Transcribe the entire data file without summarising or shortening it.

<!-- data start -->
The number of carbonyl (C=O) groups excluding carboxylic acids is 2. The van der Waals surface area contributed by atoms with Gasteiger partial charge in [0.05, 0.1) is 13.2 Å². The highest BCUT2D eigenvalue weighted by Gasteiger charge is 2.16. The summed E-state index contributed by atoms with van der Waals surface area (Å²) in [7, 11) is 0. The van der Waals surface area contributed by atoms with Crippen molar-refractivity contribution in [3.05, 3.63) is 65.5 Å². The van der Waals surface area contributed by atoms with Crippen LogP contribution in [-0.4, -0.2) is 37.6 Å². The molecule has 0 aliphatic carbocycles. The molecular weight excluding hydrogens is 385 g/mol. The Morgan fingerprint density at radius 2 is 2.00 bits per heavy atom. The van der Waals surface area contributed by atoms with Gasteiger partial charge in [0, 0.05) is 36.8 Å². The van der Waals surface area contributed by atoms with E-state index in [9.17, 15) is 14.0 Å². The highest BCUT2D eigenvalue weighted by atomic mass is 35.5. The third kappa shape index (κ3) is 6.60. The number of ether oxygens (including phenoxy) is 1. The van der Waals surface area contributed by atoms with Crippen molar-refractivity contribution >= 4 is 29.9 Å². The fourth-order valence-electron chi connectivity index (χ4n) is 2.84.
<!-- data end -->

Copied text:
The number of carbonyl (C=O) groups excluding carboxylic acids is 2. The van der Waals surface area contributed by atoms with Gasteiger partial charge in [0.05, 0.1) is 13.2 Å². The highest BCUT2D eigenvalue weighted by Gasteiger charge is 2.16. The summed E-state index contributed by atoms with van der Waals surface area (Å²) in [7, 11) is 0. The van der Waals surface area contributed by atoms with Crippen molar-refractivity contribution in [3.05, 3.63) is 65.5 Å². The van der Waals surface area contributed by atoms with Crippen LogP contribution in [-0.4, -0.2) is 37.6 Å². The molecule has 0 aliphatic carbocycles. The molecular weight excluding hydrogens is 385 g/mol. The Morgan fingerprint density at radius 2 is 2.00 bits per heavy atom. The van der Waals surface area contributed by atoms with Gasteiger partial charge in [0, 0.05) is 36.8 Å². The van der Waals surface area contributed by atoms with E-state index in [9.17, 15) is 14.0 Å². The highest BCUT2D eigenvalue weighted by atomic mass is 35.5. The third kappa shape index (κ3) is 6.60. The number of ether oxygens (including phenoxy) is 1. The van der Waals surface area contributed by atoms with Crippen molar-refractivity contribution >= 4 is 29.9 Å². The fourth-order valence-electron chi connectivity index (χ4n) is 2.84.